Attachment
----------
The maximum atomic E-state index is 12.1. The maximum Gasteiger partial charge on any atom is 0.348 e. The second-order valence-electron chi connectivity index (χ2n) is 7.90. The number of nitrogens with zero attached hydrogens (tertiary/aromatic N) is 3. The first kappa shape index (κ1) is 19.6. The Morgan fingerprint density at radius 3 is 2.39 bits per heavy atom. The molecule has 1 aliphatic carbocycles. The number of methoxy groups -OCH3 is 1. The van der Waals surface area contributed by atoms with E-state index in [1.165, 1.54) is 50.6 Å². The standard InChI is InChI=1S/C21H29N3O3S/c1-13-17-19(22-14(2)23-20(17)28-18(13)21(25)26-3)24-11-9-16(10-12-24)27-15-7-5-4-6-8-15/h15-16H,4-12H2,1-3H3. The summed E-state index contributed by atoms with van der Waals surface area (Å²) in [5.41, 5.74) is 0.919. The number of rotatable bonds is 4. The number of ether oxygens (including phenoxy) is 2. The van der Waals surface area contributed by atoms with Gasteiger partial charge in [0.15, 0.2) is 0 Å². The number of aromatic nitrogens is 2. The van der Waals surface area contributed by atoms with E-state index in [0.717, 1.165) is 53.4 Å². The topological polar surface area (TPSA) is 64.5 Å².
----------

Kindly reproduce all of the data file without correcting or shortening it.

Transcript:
The maximum atomic E-state index is 12.1. The maximum Gasteiger partial charge on any atom is 0.348 e. The second-order valence-electron chi connectivity index (χ2n) is 7.90. The number of nitrogens with zero attached hydrogens (tertiary/aromatic N) is 3. The first kappa shape index (κ1) is 19.6. The Morgan fingerprint density at radius 3 is 2.39 bits per heavy atom. The molecule has 1 aliphatic carbocycles. The number of methoxy groups -OCH3 is 1. The van der Waals surface area contributed by atoms with E-state index in [1.165, 1.54) is 50.6 Å². The standard InChI is InChI=1S/C21H29N3O3S/c1-13-17-19(22-14(2)23-20(17)28-18(13)21(25)26-3)24-11-9-16(10-12-24)27-15-7-5-4-6-8-15/h15-16H,4-12H2,1-3H3. The summed E-state index contributed by atoms with van der Waals surface area (Å²) in [5.41, 5.74) is 0.919. The number of rotatable bonds is 4. The number of ether oxygens (including phenoxy) is 2. The van der Waals surface area contributed by atoms with Gasteiger partial charge in [0.15, 0.2) is 0 Å². The number of aromatic nitrogens is 2. The van der Waals surface area contributed by atoms with E-state index in [0.717, 1.165) is 53.4 Å². The topological polar surface area (TPSA) is 64.5 Å².